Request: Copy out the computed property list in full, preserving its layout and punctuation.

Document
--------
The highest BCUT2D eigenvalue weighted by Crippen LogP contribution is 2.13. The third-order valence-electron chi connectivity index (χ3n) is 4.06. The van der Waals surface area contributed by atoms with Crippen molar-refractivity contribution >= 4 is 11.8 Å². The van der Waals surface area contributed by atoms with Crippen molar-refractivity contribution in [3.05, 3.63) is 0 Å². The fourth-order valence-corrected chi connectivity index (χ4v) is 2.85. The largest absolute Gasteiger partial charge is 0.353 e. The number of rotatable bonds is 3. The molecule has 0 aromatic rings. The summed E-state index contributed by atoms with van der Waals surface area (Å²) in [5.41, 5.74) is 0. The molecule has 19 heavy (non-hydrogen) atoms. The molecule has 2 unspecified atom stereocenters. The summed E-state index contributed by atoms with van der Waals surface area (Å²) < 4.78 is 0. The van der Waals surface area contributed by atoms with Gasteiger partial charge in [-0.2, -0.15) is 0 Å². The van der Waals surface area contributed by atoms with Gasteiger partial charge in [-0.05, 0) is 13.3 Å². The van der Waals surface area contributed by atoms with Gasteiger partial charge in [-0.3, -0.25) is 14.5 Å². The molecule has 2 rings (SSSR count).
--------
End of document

The highest BCUT2D eigenvalue weighted by Crippen LogP contribution is 2.13. The third-order valence-electron chi connectivity index (χ3n) is 4.06. The van der Waals surface area contributed by atoms with Crippen molar-refractivity contribution >= 4 is 11.8 Å². The van der Waals surface area contributed by atoms with Crippen molar-refractivity contribution in [3.05, 3.63) is 0 Å². The fourth-order valence-corrected chi connectivity index (χ4v) is 2.85. The largest absolute Gasteiger partial charge is 0.353 e. The number of rotatable bonds is 3. The molecule has 0 aromatic rings. The summed E-state index contributed by atoms with van der Waals surface area (Å²) in [5.41, 5.74) is 0. The molecule has 19 heavy (non-hydrogen) atoms. The molecule has 2 unspecified atom stereocenters. The summed E-state index contributed by atoms with van der Waals surface area (Å²) < 4.78 is 0. The van der Waals surface area contributed by atoms with Gasteiger partial charge in [-0.2, -0.15) is 0 Å². The van der Waals surface area contributed by atoms with Gasteiger partial charge in [-0.05, 0) is 13.3 Å². The van der Waals surface area contributed by atoms with Gasteiger partial charge in [-0.3, -0.25) is 14.5 Å². The molecule has 2 rings (SSSR count).